Going Backstage and Behind the Scenes
Georgetown theater groups bring original and classic plays to life
Published: Friday, September 13, 2013
Updated: Thursday, September 12, 2013 01:09
While best known for its academic programs, Georgetown’s strengths don’t solely lie solely in the intellectual realm. The university also boasts an exceptionally vibrant theater scene, with multiple performing groups like the Mask & Bauble Dramatic Society, the Black Theatre Ensemble, the Children’s Theater and more. Their most recent notable productions include “The History Boys,” “The Bald Soprano” and “Trojan Barbie.” This year, students can anticipate more exciting productions, thanks to the untiring enthusiasts behind the scenes.
The performing groups on campus are completely student run, but the quality of their productions is highly professional — partly thanks to strong support from the department of performing arts. Though theater programs sometimes fly under the radar at Georgetown, the students who participate in them tout their strength.
“It’s second best in the country as far as theater rankings go,” said Nehemiah Markos (COL ’14), current assistant producer for the Black Theater Ensemble and co-director for the play “Patient A.” The faculty is also extremely supportive of the student productions.
“These professionals who work at the department will come in and become mentors to us,” Caleb Lewis (COL ’16) said.
Lewis’ experience is representative of typical theater involvement. Last year, he was cast in “The History Boys,” one of Mask & Bauble’s biggest productions of the year last year, and now he will be co-director of the play “How to Succeed With Dolls.” The theater production requires the collaboration of many different roles: writer, producer, director, stage manager, tech assistants and actors. Be it center-stage or backstage, the combination of all these collective efforts results in such a successful final product.
“The audience misses a lot,” “Patient A” co-director Joshua Street (COL ’15) said of the production process. “It is the task of the cast and crew to make the production look effortless,” Street said.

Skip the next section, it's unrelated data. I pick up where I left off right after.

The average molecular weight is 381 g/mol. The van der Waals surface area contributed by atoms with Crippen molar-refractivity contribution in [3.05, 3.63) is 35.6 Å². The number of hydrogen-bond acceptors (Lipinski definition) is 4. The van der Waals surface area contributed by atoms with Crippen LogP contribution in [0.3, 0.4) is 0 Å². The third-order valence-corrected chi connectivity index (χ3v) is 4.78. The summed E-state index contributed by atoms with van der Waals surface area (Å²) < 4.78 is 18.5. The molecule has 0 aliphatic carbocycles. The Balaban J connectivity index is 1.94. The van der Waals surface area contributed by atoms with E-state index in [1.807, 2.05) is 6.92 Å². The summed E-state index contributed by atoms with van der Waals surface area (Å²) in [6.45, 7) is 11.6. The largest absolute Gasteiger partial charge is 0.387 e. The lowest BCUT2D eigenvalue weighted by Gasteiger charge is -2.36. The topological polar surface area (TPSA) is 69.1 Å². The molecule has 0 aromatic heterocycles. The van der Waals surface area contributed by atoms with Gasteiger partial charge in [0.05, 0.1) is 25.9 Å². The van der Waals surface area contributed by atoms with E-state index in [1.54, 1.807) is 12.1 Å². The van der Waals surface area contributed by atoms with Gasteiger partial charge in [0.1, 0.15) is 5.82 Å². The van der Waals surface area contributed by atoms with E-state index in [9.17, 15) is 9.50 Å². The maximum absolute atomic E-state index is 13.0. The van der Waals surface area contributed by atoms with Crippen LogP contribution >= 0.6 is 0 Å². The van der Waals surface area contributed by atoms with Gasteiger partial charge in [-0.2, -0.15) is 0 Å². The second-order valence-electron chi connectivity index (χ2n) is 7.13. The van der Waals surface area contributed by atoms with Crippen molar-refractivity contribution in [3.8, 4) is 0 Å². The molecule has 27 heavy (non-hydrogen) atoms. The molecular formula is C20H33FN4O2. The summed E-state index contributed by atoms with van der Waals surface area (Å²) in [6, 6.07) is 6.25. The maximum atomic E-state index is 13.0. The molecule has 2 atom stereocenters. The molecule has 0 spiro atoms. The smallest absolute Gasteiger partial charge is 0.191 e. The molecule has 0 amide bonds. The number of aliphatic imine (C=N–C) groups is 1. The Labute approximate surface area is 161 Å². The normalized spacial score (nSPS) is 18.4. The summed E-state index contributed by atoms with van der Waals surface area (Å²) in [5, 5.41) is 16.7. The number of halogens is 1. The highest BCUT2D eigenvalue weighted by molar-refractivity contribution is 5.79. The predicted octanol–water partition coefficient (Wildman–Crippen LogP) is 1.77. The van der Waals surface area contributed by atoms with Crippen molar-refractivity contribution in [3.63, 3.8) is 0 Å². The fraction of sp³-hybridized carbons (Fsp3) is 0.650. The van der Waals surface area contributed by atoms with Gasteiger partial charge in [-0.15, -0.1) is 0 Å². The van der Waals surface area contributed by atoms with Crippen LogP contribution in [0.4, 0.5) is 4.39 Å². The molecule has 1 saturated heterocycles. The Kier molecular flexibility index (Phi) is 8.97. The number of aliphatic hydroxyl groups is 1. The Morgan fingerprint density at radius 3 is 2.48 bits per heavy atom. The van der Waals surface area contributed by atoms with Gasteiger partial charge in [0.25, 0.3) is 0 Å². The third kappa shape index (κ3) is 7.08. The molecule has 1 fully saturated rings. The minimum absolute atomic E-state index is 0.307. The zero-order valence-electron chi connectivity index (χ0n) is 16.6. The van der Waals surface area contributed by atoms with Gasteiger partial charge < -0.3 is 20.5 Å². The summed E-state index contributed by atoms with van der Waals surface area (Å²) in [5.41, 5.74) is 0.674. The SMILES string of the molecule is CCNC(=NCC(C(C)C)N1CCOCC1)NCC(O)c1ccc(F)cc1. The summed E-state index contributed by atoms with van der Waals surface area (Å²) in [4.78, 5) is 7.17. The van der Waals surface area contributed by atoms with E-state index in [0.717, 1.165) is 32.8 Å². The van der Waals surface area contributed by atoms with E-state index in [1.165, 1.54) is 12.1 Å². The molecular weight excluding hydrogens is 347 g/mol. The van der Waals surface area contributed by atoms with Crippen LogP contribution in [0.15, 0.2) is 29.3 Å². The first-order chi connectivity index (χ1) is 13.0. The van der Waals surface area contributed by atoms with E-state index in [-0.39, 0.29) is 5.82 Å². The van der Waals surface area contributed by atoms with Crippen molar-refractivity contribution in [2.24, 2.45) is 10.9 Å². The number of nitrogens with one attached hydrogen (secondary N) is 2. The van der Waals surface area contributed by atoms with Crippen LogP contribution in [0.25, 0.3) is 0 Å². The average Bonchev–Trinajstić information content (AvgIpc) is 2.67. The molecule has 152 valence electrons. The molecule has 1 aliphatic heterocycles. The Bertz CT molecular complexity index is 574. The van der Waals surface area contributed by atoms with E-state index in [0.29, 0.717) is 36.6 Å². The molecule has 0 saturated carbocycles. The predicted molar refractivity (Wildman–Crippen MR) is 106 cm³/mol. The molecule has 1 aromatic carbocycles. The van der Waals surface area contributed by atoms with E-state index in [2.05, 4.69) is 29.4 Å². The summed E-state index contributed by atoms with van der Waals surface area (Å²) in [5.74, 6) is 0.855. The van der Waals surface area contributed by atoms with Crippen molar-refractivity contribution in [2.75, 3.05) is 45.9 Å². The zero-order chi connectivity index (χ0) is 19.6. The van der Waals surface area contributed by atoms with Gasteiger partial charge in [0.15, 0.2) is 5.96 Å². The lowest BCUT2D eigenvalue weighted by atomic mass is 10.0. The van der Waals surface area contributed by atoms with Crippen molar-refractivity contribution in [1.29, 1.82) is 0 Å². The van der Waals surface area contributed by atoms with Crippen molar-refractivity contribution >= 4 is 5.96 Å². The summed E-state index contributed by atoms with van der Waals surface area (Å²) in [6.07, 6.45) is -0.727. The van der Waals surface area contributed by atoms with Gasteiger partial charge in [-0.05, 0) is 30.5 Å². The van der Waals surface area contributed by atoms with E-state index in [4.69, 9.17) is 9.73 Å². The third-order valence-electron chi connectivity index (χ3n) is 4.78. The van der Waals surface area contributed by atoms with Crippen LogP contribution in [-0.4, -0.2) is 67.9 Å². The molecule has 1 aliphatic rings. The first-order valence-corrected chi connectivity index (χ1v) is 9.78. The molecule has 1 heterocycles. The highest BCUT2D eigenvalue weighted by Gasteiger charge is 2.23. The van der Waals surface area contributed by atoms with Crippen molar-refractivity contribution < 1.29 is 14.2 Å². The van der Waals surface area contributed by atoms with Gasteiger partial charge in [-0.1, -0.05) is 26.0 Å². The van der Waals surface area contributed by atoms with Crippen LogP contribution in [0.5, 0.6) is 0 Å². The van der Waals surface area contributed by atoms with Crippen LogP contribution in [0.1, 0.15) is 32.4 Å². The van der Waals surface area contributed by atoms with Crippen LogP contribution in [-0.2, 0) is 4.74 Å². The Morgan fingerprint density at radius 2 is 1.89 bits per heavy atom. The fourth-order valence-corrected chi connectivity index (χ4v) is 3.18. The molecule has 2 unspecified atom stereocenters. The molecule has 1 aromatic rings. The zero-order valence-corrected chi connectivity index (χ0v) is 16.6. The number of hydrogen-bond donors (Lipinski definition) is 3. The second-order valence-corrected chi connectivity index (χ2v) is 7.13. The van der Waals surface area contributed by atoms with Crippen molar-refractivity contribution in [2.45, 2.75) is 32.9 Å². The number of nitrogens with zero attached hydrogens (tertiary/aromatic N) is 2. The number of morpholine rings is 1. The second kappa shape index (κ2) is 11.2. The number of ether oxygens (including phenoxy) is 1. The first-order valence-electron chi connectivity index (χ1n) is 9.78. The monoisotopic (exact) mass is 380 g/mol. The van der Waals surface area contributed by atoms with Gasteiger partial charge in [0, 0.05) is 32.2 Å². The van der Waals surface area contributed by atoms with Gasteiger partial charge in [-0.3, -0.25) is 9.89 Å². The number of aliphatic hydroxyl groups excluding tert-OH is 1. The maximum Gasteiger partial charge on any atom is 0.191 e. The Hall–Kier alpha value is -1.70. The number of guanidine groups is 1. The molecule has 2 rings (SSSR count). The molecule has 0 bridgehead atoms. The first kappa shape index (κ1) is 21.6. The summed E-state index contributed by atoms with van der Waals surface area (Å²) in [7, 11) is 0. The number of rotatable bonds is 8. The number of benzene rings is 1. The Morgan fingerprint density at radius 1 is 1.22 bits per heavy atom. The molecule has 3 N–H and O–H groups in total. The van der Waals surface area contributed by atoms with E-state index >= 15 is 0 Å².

But behind the scenes, with tight timing of around only one month to complete the play, there are not only frequent rehearsals but also bureaucratic procedures to address, technological details and set-ups to be finished and perfected and other logistics. “It’s a lot of pains, a lot of tears, a lot of shouting at people. It’s dangerous backstage,” Street said.
It is not always easy for the students involved in theater, either. The time commitment required by each production is considered one of the biggest challenges of participating in Georgetown theater.
“The struggle has been finding a productive balance between theater, school and sleep. Sleep usually loses out,” said Mask & Bauble Technical Director Michael Donnay (COL ’16), who is currently stage manager for the group’s fall production, “Don’t Drink the Water.”
It doesn’t make it any easier that Georgetown students are all highly motivated people who try to be involved in as many extracurriculars as possible.
“At Georgetown, if you are working with students who are involved in one extracurricular, they are probably also involved in a hundred other extracurriculars,” said Gianna Maita (COL ’15), co-writer and co-director of the Children’s Theater production, “Painters and Pirates.”
Finding the balance between different obligations can be problematic for the theater enthusiasts in Georgetown, but there are multiple reasons that ensure the theater community stays intact despite the difficulties. For Lewis, the huge time commitment required by theater is both a blessing and a curse. The fact that theater people have to interact with each other almost every day leads to an intimate bond among the cast and crew.
“We work hard to try to make it that way so that people know that we are here for each other. Also, theater people are just interesting people, and we just want to be with each other,” Lewis said.
Maita attests to the strength of the bond: There are goofy warm-up exercises before rehearsals, after-rehearsal activities and other get-together sessions to help to build a close community. Moreover, upperclassmen try to reach out to younger students, acting as mentors, both in the theater program and outside of it.
Some also see theater as a channel to create with one’s own hands. Donnay, who has mostly been in charge of the technological side of theater, including tasks such as set building, stage managing and sound and light control, said that set building is one of his favorite parts about working in the theater, even though it is no easy task. “There were a lot of late nights,where a couple of us will go with a couple of saws and for hours at a time we’ll cut out these really complicated shapes,” Donnay described his experience with “Spring Awakening,” a production last spring. “[But] I get to see something that I have a hand in creating come together in a really visible way,” he said.
For others, theater provides a refreshing break from Georgetown’s often competitive, career-driven culture.
“Theater is one of the places where are you encouraged to do something different,” Markos said.
In the theater, where diversity is appreciated and students’ attention shifts from beyond post-grad career plans to just enjoying the college experience. It also creates a community where members can explore interests that may not fall into the traditional academic sphere.